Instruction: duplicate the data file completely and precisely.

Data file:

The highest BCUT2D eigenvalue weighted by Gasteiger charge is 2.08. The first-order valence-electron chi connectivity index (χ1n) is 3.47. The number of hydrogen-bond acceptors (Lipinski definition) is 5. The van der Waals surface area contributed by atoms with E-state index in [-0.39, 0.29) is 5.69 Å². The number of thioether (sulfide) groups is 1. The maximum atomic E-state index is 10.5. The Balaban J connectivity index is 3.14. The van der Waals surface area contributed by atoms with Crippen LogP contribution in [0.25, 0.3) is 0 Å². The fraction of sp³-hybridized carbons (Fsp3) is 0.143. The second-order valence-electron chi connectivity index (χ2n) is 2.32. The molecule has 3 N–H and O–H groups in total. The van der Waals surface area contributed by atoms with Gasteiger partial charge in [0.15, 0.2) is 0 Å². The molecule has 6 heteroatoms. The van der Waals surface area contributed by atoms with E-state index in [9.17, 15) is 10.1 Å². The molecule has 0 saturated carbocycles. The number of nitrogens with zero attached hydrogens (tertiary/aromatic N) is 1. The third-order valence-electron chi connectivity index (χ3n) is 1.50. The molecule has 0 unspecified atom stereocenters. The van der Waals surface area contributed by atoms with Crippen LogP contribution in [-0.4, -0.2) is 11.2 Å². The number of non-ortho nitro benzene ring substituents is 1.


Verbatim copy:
The highest BCUT2D eigenvalue weighted by Gasteiger charge is 2.08. The first-order valence-electron chi connectivity index (χ1n) is 3.47. The number of hydrogen-bond acceptors (Lipinski definition) is 5. The van der Waals surface area contributed by atoms with E-state index in [-0.39, 0.29) is 5.69 Å². The number of thioether (sulfide) groups is 1. The maximum atomic E-state index is 10.5. The Balaban J connectivity index is 3.14. The van der Waals surface area contributed by atoms with Crippen LogP contribution in [0.25, 0.3) is 0 Å². The fraction of sp³-hybridized carbons (Fsp3) is 0.143. The second-order valence-electron chi connectivity index (χ2n) is 2.32. The molecule has 3 N–H and O–H groups in total. The van der Waals surface area contributed by atoms with Gasteiger partial charge in [0.15, 0.2) is 0 Å². The molecule has 6 heteroatoms. The van der Waals surface area contributed by atoms with E-state index in [9.17, 15) is 10.1 Å². The molecule has 0 saturated carbocycles. The number of nitrogens with zero attached hydrogens (tertiary/aromatic N) is 1. The third-order valence-electron chi connectivity index (χ3n) is 1.50. The molecule has 0 unspecified atom stereocenters. The van der Waals surface area contributed by atoms with Crippen LogP contribution in [-0.4, -0.2) is 11.2 Å². The number of non-ortho nitro benzene ring substituents is 1.